There Will Come Soft Rains Questions and Answers
by Ray Bradbury

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What is the theme, or main message, of the story?

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The main message of this story could differ from reader to reader, and the story contains multiple themes. Themes can lead readers toward choosing a particular message, but a story's theme and message are not guaranteed to be the same thing. Thematically, there are themes that focus on nature and technology. I could even be convinced that the story has a theme of family as well since it shows a house that once contained a family that spent time together at the table and/or out in the yard together. One message that I like steering students toward is the general belief that technology is inherently beneficial and has the ability to solve all problems. This concept has been referred to as the "Myth of Technology as Protector and Savior." This Bradbury story shows that thinking is flawed. As great as the house's technology was, it couldn't save them from the disaster. Additionally, it was man's technological advances that created the apocalypse in the first place. The takeaway is then that technology is both beneficial and incredibly dangerous.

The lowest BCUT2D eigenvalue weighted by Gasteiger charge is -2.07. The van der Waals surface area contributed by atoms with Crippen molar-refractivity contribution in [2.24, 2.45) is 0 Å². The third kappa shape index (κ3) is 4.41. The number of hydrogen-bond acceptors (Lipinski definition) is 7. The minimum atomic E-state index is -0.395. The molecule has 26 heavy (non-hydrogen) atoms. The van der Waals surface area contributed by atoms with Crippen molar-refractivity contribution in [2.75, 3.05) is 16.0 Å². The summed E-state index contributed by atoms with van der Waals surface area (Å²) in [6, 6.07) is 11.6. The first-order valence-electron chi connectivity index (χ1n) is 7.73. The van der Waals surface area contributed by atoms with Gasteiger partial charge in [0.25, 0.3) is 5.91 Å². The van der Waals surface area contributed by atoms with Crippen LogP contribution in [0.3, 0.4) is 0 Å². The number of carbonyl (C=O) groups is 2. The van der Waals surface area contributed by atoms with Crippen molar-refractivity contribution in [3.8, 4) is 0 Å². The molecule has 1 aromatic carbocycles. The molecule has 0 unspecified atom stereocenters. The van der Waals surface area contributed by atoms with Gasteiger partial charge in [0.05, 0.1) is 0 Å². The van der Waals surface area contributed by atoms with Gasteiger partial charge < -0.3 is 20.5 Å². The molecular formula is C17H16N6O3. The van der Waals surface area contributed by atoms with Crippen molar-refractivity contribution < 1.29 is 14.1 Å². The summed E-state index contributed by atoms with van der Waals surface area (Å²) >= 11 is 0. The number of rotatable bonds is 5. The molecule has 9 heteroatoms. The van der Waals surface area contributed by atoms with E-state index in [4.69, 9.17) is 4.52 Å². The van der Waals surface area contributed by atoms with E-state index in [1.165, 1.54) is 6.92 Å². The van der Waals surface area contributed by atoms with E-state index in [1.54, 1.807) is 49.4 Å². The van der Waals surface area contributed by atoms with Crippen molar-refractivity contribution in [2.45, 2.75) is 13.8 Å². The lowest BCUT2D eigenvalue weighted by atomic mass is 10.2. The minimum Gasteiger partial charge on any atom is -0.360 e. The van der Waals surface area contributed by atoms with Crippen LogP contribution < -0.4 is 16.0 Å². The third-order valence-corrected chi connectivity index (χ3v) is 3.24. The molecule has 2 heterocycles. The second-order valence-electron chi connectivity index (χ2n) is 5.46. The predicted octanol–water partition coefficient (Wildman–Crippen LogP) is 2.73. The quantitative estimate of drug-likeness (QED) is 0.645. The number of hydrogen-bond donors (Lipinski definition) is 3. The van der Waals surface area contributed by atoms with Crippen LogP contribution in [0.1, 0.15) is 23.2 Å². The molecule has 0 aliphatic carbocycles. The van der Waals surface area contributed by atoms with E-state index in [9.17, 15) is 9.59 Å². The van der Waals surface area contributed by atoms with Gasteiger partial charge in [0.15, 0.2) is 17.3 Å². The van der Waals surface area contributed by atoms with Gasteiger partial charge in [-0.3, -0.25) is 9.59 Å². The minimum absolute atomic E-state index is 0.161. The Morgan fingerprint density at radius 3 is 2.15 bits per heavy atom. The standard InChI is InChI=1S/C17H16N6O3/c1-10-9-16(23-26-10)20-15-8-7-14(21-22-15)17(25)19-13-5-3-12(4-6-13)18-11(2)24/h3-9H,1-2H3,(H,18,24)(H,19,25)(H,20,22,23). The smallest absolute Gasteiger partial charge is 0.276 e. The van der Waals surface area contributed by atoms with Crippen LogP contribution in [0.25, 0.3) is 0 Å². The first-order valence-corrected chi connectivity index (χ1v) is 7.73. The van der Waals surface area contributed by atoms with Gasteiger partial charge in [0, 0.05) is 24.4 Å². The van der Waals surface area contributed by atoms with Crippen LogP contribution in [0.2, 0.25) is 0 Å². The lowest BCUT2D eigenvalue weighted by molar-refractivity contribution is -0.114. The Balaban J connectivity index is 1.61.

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Though he was fascinated with and inspired by technological growth, Ray Bradbury also possessed profound fears about its potentially destructive and dehumanizing effects. In "There Will Come Soft Rains," a 1950 short story inspired by a 1920 Sara Teasdale poem, Bradbury expresses the theme that Nature will outlast anything man can create on Earth. 

Though the fully automated house at the center of the story continues to function for a few days in the absence of its owners (who have apparently perished in a nuclear holocaust, the most destructive force manufactured by mankind), it is brought to its end by elemental forces of Nature. A tree branch, brought down by wind, leads to the ignition of a flammable cleaner, and fire consumes this symbol of man's technological achievement.

Bradbury's story observes that mankind could ultimately bring about its own destruction through war.  Because the world had so recently witnessed the global resonance of the atomic bombs that ended WWII , Bradbury's cautionary tale about the self-annihilating potential of technology was particularly resonant.

Bradbury, Ray. "There Will Come Soft Rains." 1950

 

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